Gettin' Real: A Real Estate BlogGettin' Real: A Real Estate Blog


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Gettin' Real: A Real Estate Blog

Many people say they don't really feel like an adult until they buy their first home. It is a huge step. Rather than letting a landlord make all important repairs, you take on this responsibility yourself. You also get to build equity in the home over time, which can be a rather smart investment. At the same time, buying your first home can be a little intimidating. You may have questions about applying for a mortgage, setting a budget, and shopping efficiently. We hope to answer those questions with our helpful content. Your real estate agent is a good source of information, and so is this blog.

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What Contingencies Should You Include And Which Should You Skip In Your Offer?

One significant part of a real estate purchase offer is the contingencies the buyer adds to the contract. Contingencies are things that the buyer asks for in the deal, and the two parties often negotiate on these things. If you are buying a house, you should talk to your Realtor about the contingencies you can add. You should also ask the agent's advice about which ones to skip.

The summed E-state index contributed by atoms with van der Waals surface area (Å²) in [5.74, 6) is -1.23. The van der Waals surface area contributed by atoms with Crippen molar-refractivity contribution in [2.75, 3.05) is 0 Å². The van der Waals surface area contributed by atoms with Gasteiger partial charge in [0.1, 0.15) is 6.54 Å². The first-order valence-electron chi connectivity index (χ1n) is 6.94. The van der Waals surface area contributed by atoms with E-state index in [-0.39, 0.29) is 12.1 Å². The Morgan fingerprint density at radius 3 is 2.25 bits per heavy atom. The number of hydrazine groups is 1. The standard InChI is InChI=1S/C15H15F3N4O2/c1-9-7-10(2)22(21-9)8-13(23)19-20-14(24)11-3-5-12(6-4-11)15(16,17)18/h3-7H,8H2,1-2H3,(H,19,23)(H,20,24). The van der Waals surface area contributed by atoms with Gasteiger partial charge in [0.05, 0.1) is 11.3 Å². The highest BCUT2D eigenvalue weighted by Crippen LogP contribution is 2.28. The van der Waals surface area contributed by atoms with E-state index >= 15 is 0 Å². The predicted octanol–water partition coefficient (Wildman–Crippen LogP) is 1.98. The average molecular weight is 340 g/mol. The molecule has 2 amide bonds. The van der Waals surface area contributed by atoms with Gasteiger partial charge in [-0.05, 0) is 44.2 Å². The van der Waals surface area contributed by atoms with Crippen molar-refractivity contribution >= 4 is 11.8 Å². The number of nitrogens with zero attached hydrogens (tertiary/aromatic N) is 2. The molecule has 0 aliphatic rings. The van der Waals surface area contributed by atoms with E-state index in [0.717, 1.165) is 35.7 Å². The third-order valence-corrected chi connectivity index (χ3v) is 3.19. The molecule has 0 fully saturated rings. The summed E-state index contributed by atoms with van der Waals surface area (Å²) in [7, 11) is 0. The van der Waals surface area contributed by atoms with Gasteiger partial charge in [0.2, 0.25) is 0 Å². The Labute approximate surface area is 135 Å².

The Definition of a Contingency

The first thing to understand about contingencies is what they are and how they work. You can add zero contingencies or many. It is up to you, but you should realize that the seller will carefully read over each one. The contingencies you ask for affect the deal for the seller, and sellers often make counter offers based on the contingencies included in the offers. Each item you ask for is a contingency. Some contingencies are more like conditions that you must meet to close on the house. Others are conditions that you must agree to.

Contingencies to Include

There are several contingencies you should always include when buying a house, including the following:

  • Home inspection – This contingency allows you to back out of the deal if the inspector locates big issues with the home.
  • Mortgage – When you add this condition, you can back out of the deal if you cannot qualify for a mortgage.
  • Appraisal – Getting an appraisal on the house is routine, and adding an appraisal condition lets you back out if the house is not worth the price you are paying.

These are some contingencies you should not skip when writing an offer.

Contingencies You Could Skip

If you want the seller to accept your offer, you may want to skip adding other contingencies. For example, you could skip a condition that asks the seller to pay some of your closing costs. You could also skip a contingency that requires the seller to address and fix minor issues in the house. Your real estate agent can help you decide what to include in the offer that you write for a house.

When the seller receives your offer, he or she will thoroughly examine your contingencies. If you want the seller to accept the offer, you should limit the number of contingencies you add to the contract. You can talk to your real estate agent to learn more about the conditions you should add and which you should skip.